What makes Clegg’s music so appealing to me is his ability to mix traditional Zulu musical structure (about which I know next to nothing, frankly) and Western melodies and rhythms. He also mixes Zulu and English lyrics. Regardless of how he does it, it is music that radiates and bleeds celebration and joy in the midst of world that can be terrifying and unforgiving.
Clegg and Savuka (“We have risen”) are in the midst of an extensive world tour. If you get the chance, see his show, you will not be disappointed, and if you are new to his music, you will experience a sound that you have not heard before, pure auditory pleasure. I’m still smiling.
Here is the set list from the party, which mirrored the 2:00 pm afternoon show as well:
- Take My Heart Away
- I Call Your Name (Ngibiza Igama Lakho)
- Great Heart
- Scatterlings of Africa
- Cruel Crazy Beautiful World
- Asimbonanga (Mandela)
- Dela (I Know Why The Dog Howls At The Moon)
At the party, we wouldn’t stop clapping until the band returned for an encore. I did not catch the name of that song. At the party performance, he added one extra song, between Great Heart and Scatterlings.
Mention must be made of his excellent band, the current Savuka lineup, featuring Brendan Ross on sax and keyboards, Mandisa Dlanga on vocals, Concord Nkabinde on bass, Andy Innes on guitar and mandolin, and Barry Van Zyl on drums.
In February, 2005, Johnny held a braai (barbeque) at his home for as many surviving people that played for him in his career as could make the event. This photo features members of Juluka and Savuka throughout the years. An extensive discography is available here, and includes albums, singles, DVDs, books/press, lyrics, songs index, discs index, and more.
Thank you, Johnny, thank you again. 🙂
Also posted to Blogcritics.
:: Yesterday, while having dim sum with Taras, someone tossed a rock through the window on the front passenger door of my car. The only items missing were coins, which were sitting in the coin slots by the emergency break. With today a holiday in Alberta, I’ve been unable to do anything about this since it happened. Tomorrow morning I will drive to an auto glass repair shop and hope the window can be replaced asap. A police report was filed, and my insurance company was informed accordingly. What a mess, and for less than five dollars in change. The rock used to break the window was in the driver’s seat.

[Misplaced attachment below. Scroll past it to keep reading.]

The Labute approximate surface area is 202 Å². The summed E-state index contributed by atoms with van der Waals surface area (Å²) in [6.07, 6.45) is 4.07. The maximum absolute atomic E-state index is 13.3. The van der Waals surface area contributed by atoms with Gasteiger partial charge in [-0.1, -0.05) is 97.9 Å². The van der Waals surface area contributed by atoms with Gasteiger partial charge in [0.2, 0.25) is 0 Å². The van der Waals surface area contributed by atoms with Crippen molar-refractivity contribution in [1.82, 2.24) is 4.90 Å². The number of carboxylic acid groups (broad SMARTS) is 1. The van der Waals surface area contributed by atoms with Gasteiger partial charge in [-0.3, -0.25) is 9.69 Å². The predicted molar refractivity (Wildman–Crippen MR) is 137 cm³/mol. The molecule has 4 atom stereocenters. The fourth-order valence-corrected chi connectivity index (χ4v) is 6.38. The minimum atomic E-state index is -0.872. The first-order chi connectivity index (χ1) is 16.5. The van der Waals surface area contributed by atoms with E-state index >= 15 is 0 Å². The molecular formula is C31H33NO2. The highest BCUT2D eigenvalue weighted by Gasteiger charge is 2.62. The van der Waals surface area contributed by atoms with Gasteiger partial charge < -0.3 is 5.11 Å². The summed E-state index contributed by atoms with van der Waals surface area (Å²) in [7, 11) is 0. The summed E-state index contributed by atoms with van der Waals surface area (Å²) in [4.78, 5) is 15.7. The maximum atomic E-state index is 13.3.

Depending on the cost of the repair, I may not file with my insurance company. Ironically, the day before, I saw My Summer of Love. There is a scene in the movie in which one of the characters tosses a garden gnome through the front passenger-side door window of a car. The next day the same window in my car is smashed. Coincidence or are mysterious forces at work?
:: My Winnipeg homies are cyclemaniacs. A typical week will find Mike, Steve and Tony on one or more 70-100 km bike trips. I, on the other hand, have no cycling friends close by *sniff*. Today I went for a short bike ride with my shadow, took a self-portrait on 34th Ave, and stopped at Keith’s for a short visit before returning home. I have a guest in my house for two weeks, her name is Polly.